• Number of countries that stolen monies go to: 79, but concentrated in Southeast Asia (2)

37% of companies surveyed had been victim of a targeted phishing scam where the email had purported to be from their CEO (3)

This year, SnapChat was victim to a payroll targeted BEC resulting in the personal details and payroll information of an undisclosed number of employees being disclosed. The email looked like it came for the SnapChat CEO, Evan Spiegel (4).

In similar CEO faked phishing attacks, 55 companies in 2015 fell for a W-2 U.S. tax records scam. In this scam, the company's details were found using sites like LinkedIn. They used emails that looked like they had originated from the CEO to trick company accounts into releasing W-2 tax record data on its employees. This was then used to make false tax claims (5).



SmiShing is a variant of phishing that uses mobile texts, instead of emails to trick users into releasing details such as login credentials.  An example was a recent WhatsApp based Smishing scam. Users would receive a normal SMS text on their phone alerting them to some a need to pay a fee to keep using WhatsApp. The SmiSh tricked users into clicking on a link which took them to a spook WhatsApp site where they were asked for credit card details.

55% of organizations reported a SMiShing attack (1)


  • Wombat Security, State of the Phish 2016


Vishing involves the use of a phone call to extract personal data from a user which is then used to commit fraudulent acts. There are many vishing scams involving banks and other financial institutions. One of the largest to date is the IRS vishing scam (1). In March 2016 there was a 10X increase in the  numbers of vishing attempts with around 450,000 victims (2).


Number of phishing attacks across global market (1)

Date Numbers % Increase over previous quarter

Q2 2015 126,797

Q3 2015 130,946 3.3

Q4 2015 144,694 10.5

Q1 2016 240,520 66.2

Q1 2016 516,702 114.8


Alternative Numbers from Anti-Phishing Working Group (APWG)

Unique Phishing Websites for 6 months to April 2016

Date Numbers % Increase over previous quarter

Oct 15 48,114

Nov 15 44,575 -7.3

Dec 15 65,885 47.8

Jan 16 86,557 31.4

Feb 16 79,259 -8.4

Mar 16 123,555 55.9

: APWG, Phishing Activity Trends Reports from Q4 2015 and Q1 2016:

Number of unique reported email campaigns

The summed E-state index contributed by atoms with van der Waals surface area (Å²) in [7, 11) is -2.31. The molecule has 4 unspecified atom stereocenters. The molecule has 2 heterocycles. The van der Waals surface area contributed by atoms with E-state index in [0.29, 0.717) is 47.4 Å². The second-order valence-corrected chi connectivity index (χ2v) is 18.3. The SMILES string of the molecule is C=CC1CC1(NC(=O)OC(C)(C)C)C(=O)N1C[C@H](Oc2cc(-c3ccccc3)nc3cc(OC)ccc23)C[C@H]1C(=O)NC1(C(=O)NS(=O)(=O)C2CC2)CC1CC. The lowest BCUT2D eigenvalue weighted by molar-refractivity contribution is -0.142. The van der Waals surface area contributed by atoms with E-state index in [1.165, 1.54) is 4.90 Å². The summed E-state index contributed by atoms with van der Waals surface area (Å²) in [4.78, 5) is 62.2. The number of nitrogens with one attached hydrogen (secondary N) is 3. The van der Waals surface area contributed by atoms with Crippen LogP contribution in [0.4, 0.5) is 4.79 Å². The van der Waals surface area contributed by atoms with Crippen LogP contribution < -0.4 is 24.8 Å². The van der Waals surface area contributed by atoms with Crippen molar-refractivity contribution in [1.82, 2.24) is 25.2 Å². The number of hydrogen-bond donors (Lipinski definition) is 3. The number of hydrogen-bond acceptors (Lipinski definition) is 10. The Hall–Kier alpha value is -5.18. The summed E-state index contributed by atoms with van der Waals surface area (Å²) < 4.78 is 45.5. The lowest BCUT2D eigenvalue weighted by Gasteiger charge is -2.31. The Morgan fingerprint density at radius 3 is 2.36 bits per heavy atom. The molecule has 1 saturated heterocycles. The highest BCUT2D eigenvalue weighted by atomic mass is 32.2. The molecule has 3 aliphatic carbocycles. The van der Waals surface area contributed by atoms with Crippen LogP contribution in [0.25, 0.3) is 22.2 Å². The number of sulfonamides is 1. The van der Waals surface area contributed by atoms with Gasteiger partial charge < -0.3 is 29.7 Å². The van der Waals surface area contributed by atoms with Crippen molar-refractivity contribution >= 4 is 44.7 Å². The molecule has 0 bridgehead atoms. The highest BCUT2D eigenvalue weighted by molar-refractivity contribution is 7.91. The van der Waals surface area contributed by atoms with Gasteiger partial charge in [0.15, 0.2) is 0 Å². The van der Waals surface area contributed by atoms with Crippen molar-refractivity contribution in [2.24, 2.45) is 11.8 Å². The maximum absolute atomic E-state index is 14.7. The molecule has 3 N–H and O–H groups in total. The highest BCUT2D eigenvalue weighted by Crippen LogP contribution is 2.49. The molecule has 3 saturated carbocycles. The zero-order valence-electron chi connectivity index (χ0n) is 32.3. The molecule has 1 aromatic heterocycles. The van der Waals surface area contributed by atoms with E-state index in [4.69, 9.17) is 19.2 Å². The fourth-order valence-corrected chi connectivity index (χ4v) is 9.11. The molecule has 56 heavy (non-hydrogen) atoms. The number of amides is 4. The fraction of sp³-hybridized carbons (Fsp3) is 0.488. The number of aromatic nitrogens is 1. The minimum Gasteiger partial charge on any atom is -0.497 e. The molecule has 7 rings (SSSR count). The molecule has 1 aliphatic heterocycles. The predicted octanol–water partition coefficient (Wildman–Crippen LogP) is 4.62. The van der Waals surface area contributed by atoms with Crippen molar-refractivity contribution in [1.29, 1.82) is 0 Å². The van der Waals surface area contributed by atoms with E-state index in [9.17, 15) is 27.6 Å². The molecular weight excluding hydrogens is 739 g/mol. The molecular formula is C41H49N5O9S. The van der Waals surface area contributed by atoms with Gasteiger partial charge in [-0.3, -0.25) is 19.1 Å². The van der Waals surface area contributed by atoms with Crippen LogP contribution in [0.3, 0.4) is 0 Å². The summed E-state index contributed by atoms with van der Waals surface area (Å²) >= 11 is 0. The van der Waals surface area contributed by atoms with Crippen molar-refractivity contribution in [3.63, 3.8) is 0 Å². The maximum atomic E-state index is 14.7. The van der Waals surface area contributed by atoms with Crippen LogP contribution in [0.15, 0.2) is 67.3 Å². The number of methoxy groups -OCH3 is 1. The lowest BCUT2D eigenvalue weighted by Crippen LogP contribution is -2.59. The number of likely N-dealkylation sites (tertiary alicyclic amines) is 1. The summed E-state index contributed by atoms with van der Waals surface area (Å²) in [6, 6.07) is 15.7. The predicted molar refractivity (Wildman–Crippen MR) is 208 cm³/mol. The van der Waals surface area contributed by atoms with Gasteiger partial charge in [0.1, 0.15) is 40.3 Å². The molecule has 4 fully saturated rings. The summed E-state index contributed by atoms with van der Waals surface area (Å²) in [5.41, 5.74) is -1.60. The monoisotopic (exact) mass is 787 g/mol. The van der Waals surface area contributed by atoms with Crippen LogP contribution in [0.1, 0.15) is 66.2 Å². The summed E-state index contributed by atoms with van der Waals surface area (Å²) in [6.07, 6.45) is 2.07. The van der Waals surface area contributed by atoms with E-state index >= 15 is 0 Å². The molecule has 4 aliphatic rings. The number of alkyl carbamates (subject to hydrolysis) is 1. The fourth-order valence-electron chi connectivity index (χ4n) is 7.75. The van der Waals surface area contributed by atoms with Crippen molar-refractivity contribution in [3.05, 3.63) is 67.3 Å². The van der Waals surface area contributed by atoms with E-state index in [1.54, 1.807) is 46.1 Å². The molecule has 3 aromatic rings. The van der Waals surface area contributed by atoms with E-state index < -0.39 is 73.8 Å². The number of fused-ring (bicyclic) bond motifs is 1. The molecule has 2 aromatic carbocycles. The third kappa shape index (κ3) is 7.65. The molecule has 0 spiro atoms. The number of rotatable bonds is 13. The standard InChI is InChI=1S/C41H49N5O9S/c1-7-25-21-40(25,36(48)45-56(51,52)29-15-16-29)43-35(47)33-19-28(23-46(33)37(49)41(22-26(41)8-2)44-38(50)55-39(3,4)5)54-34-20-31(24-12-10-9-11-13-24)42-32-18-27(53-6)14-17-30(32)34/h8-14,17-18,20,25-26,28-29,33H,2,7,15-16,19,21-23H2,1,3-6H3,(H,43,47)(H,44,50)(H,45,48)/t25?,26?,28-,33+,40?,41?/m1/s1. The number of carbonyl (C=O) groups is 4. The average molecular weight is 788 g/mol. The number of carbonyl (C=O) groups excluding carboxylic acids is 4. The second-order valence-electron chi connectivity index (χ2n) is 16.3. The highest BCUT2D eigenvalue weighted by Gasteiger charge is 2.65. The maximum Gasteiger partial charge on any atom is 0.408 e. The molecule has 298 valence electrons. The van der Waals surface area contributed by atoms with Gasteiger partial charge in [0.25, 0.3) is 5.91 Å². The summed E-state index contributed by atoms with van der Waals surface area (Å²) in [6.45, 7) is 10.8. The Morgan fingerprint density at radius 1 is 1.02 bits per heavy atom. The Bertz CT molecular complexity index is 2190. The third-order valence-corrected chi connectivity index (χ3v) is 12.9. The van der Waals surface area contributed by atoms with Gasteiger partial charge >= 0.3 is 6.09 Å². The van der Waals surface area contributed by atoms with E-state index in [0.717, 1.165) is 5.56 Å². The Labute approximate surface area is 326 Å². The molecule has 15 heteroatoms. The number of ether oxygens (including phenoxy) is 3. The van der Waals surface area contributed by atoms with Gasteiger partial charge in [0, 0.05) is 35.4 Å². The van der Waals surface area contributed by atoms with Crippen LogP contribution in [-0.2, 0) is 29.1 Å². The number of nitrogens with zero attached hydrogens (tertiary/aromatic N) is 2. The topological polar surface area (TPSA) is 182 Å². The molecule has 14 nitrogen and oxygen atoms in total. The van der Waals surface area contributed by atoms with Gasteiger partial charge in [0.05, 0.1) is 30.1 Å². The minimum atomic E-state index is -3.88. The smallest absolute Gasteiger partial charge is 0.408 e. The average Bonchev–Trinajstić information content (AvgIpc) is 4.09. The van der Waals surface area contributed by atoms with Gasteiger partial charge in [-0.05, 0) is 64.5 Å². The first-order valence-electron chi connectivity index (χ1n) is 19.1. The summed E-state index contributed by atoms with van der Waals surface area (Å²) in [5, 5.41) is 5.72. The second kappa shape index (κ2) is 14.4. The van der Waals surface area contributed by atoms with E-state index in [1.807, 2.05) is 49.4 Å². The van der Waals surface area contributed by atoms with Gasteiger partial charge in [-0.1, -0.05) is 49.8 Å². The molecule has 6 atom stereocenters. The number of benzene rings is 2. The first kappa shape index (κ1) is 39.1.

Date Numbers % Increase over previous quarter

Oct 15 194,499

Nov 15 105,233 -45.9

Dec 15 80,548 -23.5

Jan 16 99,384 23.4

Feb 16 229,315 130.7

Mar 16 229,265 0

: APWG, Phishing Activity Trends Reports from Q4 2015 and Q1 2016:

Click rate

2014 - 23% opened a phishing email; 11% clicked on malicious link or opened attachment (i.e. completed the phish) (1)

2015 - 30% opened a phishing email; 13% clicked on malicious link or opened attachment (i.e. completed the phish) (1)

Only 3% alerted management to the possibility of  a phishing email (1)

Click rate per industry - top five (2):

  1. Telecommunications: 24%
  2. Professional Services: 23%
  3. Government: 17%
  4. Insurance: 16%
  5. Retail: 14%


Top Ten Country Sources of Phishing Emails - Q1 2016

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  1. USA: 12.43%
  2. Vietnam: 10.30%
  3. India: 6.19%
  4. Brazil: 5.48%
  5. China: 5.09%
  6. France: 4.90%
  7. Russia: 4.89%
  8. Mexico: 4.57%
  9. Germany: 2.91%
  10. Argentina: 2.60%

Top Ten Country by Users Attacked

  1. Brazil: 21.5%
  2. China 16.7%
  3. Great Britain: 14.6%
  4. Japan: 13.8%
  5. India: 13.1%
  6. Australia: 12.9%
  7. Bangladesh: 12.4%
  8. Canada: 12.4%
  9. Ecuador: 12.2%
  10. Ireland: 12%

Susan Morrow
Susan Morrow

Susan Morrow is a cybersecurity and digital identity expert with over 20 years of experience. Before moving into the tech sector, she was an analytical chemist working in environmental and pharmaceutical analysis. Currently, Susan is Head of R&D at UK-based Avoco Secure.

Susan’s expertise includes usability, accessibility and data privacy within a consumer digital transaction context. She was named a 2020 Most Influential Women in UK Tech by Computer Weekly and shortlisted by WeAreTechWomen as a Top 100 Women in Tech. Susan is on the advisory board of Surfshark and Think Digital Partners, and regularly writes on identity and security for CSO Online and Infosec Resources. Her mantra is to ensure human beings control technology, not the other way around.